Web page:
A shipment of illegal execution drugs was on its way to Nebraska from India late last month, BuzzFeed News has learned, but improper paperwork led FedEx to return the drugs to the sender before they left the country.
Nebraska ordered more than $50,000 of sodium thiopental and other execution drugs from a distributor in India named Chris Harris in May. The Food and Drug Administration has consistently maintained that importing the drug would be illegal, but the state has shown every intention of moving forward regardless. The FDA says it will not allow the drug into the U.S.
The drugs were shipped via FedEx on August 24, but never made it to the Nebraska Department of Correctional Services. The shipment was returned to the sender in India due to "improper or missing paperwork," according to the tracking page.
According to the company handling the shipping from India, it was because the drug lacked FDA approval. "Our shipment has to clear the U.S. office," Rohit Sharma said. "But they told us that it does not have FDA clearance."
Sharma added that he sent the drugs back to the drug distributor, Harris. "He will FedEx it from Kolkata," Sharma said.
In a statement, FedEx said it's standard procedure to notify the FDA and Customs before importing drugs.
"This shipment was never brought to the United States," a spokesperson said. "The paperwork was incorrect in India and it was returned to the shipper. As with any international importation of a drug, data about that shipment is transmitted to federal agencies in advance, including U.S. Customs and the Food and Drug Administration. If the shipment is authorized, we will deliver it to the recipient; if it is not, we will return it to the foreign shipper."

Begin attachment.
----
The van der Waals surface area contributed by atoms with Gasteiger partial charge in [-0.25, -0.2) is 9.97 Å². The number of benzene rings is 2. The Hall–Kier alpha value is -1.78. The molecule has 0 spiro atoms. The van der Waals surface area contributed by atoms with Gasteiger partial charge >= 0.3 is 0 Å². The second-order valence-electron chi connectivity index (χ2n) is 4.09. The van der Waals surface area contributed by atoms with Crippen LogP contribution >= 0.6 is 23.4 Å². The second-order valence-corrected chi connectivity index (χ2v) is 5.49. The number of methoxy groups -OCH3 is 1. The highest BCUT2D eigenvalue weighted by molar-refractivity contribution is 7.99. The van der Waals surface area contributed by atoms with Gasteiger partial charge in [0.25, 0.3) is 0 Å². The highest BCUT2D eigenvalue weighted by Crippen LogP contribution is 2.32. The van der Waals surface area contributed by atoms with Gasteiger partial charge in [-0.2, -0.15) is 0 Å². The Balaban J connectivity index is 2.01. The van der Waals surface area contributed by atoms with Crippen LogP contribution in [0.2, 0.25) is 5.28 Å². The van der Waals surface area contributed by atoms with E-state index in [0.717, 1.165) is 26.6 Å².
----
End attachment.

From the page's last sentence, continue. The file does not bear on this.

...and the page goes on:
The FDA declined to comment on if it instructed FedEx and Sharma's company that the drug had to be returned to India. Customs did not respond to a request for comment.
According to the FedEx form, the shipment was of roughly 50 lbs of sodium thiopental — an anesthetic that had previously been used in lethal injections throughout the nation until its sole U.S. manufacturer stopped making the drug in 2011.
Harris, who runs a small company called Harris Pharma, approached Department of Correctional Services Director Scott Frakes earlier this year about selling sodium thiopental for executions. Frakes was immediately interested, and ultimately purchased $54,400 worth of drugs — enough for more than 300 executions. The state has only 10 men on death row, and there is currently a battle over whether, under the recent legislative death penalty repeal there, those men can even be executed.
Harris has apparently sold drugs to at least one other state as well this year. Ohio had also intended to illegally import the drug, but it's unclear if it was from Harris or another supplier.
Since Nebraska announced the drug purchase in May, the FDA has repeatedly stated that it will not allow the drugs into the U.S, since they aren't made by an FDA-approved manufacturer. Gov. Pete Ricketts had been publicly confident that he would be able to import the drugs. His office directed questions to the Department of Correctional Services.
"We do not have any of the [sodium thiopental]," Correctional Services spokesperson James Foster said. "We don't know why it was sent back. I think that's FedEx and Harris Pharma working things out."